Saturday afternoon at the mall:
Peter Gelb’s brave new world of opera
When Peter Gelb became general manager of the Metropolitan Opera last August, the opera world buzzed with questions and prognostications.
Gelb’s predecessor, Joseph Volpe, spent virtually his entire professional life at the Met, beginning as an apprentice carpenter and working his way to the top where he remained for 16 years. As such Volpe was an insider— in experience, that is, not background. Indeed, several of the bluebloods in management and on the board never got over the ascent of this scrappy, blunt onetime blue-collar worker. During Volpe’s reign the Met made progress in several areas—more international touring, four world premieres, improved labor relations, greater flexibility in dealing with ticket buyers’ wishes and— perhaps most important— the implementation of “Met Titles,” unobtrusive screens placed on the back of each seat, which provide translations of the librettos. But Volpe didn’t shake up the Met. It remained its own elitist self.
Gelb too could claim previous connections with the Met: first as a teenager when he was an usher, and later when he served as executive producer of its TV series. But Gelb also possessed many outside credentials: He had been a filmographer, artists’ manager, an Emmy- and Peabody-winning director/producer, and president of a classical record label. He had brought the pianist Vladimir Horowitz out of retirement to present a wildly successful recital in Soviet Russia, which was broadcast worldwide on TV. He had snagged the soundtrack of the blockbuster film Titanic for Sony Classical.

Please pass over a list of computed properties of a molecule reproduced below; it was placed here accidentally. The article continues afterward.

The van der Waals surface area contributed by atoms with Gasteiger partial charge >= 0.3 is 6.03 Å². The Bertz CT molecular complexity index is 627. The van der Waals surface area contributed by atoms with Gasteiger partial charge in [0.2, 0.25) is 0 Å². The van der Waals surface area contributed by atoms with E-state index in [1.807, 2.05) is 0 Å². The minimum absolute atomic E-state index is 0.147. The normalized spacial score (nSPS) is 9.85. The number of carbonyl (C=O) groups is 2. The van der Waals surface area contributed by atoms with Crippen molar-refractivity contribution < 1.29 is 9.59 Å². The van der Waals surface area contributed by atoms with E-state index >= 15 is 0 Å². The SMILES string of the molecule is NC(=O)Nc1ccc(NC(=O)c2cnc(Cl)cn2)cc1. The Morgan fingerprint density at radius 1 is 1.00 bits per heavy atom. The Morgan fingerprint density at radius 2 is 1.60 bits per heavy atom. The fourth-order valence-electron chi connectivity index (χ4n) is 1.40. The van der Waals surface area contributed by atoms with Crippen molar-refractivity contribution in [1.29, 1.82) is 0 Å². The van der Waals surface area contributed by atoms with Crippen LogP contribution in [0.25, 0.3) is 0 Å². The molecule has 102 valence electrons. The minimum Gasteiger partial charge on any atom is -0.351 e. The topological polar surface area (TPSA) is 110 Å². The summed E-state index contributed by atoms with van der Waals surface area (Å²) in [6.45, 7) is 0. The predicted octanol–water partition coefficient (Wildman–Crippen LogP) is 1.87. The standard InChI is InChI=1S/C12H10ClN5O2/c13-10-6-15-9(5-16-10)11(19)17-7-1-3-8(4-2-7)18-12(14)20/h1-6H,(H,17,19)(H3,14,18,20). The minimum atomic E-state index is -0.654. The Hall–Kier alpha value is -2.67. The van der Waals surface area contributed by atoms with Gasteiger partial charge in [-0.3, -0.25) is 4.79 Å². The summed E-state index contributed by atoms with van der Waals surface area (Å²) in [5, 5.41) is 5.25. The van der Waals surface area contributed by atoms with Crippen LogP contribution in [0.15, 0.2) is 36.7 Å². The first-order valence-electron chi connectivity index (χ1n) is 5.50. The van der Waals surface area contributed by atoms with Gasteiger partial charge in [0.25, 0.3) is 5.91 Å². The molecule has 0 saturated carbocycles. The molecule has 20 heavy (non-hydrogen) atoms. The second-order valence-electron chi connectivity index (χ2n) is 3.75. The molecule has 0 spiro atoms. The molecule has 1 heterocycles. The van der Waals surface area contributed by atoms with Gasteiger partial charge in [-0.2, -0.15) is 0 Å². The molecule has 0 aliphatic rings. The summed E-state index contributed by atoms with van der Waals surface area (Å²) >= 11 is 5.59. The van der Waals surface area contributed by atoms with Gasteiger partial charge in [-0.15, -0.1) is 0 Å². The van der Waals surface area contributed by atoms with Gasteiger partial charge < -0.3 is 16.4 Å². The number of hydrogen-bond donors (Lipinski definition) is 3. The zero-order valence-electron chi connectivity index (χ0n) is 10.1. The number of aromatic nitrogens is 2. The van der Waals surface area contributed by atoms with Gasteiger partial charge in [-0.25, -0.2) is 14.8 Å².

But when he added other movie soundtrack composers to Sony’s stable, Gelb was criticized for exhibiting questionable judgment. The word “crossover” was affixed to him, often with a negative connotation. Remember Charlotte Church, that 11-year-old soprano who wowed TV audiences with her ultra-pure rendition of Pie Jesu and then moved to the greener pastures of pop music? Gelb brought her into Sony Classical, too. So when he took charge at the Met, critics started joking that he’d soon have Charlotte singing the role of Lucia di Lammermoor.
An ambitious agenda (Muti included)
Gelb didn’t keep us waiting long in laying out his agenda for the Met. He said he’d increase the number of new productions, reaching seven in 2009-10, the first season totally under his control. He would present the biggest stars in more operas and commission new works from a wide-ranging group of composers and playwrights. He’d engage conductors never before seen at the Met’s podium, including Riccardo Muti, whose absence there to date has puzzled and disappointed many opera lovers.
The 2006-07 season, Gelb announced, would open not with the usual medley of excerpts from different operas but with a stylized new production of Puccini’s Madama Butterfly, conceived for English National Opera by Anthony Minghella, a movie director. The dress rehearsal of that opera would be open to the public at no charge. And on opening night, people could walk to Times Square and watch it on giant TV screens; 650 cushioned seats would be provided.
A mob in jeans and T-shirts